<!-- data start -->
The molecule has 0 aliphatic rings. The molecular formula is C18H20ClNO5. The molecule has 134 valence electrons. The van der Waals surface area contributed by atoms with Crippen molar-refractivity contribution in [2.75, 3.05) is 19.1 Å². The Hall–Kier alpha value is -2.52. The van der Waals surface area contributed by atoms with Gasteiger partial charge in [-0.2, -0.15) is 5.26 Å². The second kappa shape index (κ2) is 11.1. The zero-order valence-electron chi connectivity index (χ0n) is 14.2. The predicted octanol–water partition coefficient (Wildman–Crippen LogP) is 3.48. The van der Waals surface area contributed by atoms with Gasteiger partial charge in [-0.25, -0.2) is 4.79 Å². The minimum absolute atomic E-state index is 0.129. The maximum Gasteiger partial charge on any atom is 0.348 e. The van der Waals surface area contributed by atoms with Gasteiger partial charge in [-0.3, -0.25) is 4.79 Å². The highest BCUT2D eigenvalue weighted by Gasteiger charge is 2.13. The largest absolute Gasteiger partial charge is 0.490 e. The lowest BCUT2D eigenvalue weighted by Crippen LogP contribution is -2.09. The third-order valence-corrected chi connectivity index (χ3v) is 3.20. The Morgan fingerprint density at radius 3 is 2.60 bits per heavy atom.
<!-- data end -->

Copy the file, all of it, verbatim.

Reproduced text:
The molecule has 0 aliphatic rings. The molecular formula is C18H20ClNO5. The molecule has 134 valence electrons. The van der Waals surface area contributed by atoms with Crippen molar-refractivity contribution in [2.75, 3.05) is 19.1 Å². The Hall–Kier alpha value is -2.52. The van der Waals surface area contributed by atoms with Gasteiger partial charge in [-0.2, -0.15) is 5.26 Å². The second kappa shape index (κ2) is 11.1. The zero-order valence-electron chi connectivity index (χ0n) is 14.2. The predicted octanol–water partition coefficient (Wildman–Crippen LogP) is 3.48. The van der Waals surface area contributed by atoms with Gasteiger partial charge in [-0.25, -0.2) is 4.79 Å². The minimum absolute atomic E-state index is 0.129. The maximum Gasteiger partial charge on any atom is 0.348 e. The van der Waals surface area contributed by atoms with Gasteiger partial charge in [-0.3, -0.25) is 4.79 Å². The highest BCUT2D eigenvalue weighted by Gasteiger charge is 2.13. The largest absolute Gasteiger partial charge is 0.490 e. The lowest BCUT2D eigenvalue weighted by Crippen LogP contribution is -2.09. The third-order valence-corrected chi connectivity index (χ3v) is 3.20. The Morgan fingerprint density at radius 3 is 2.60 bits per heavy atom.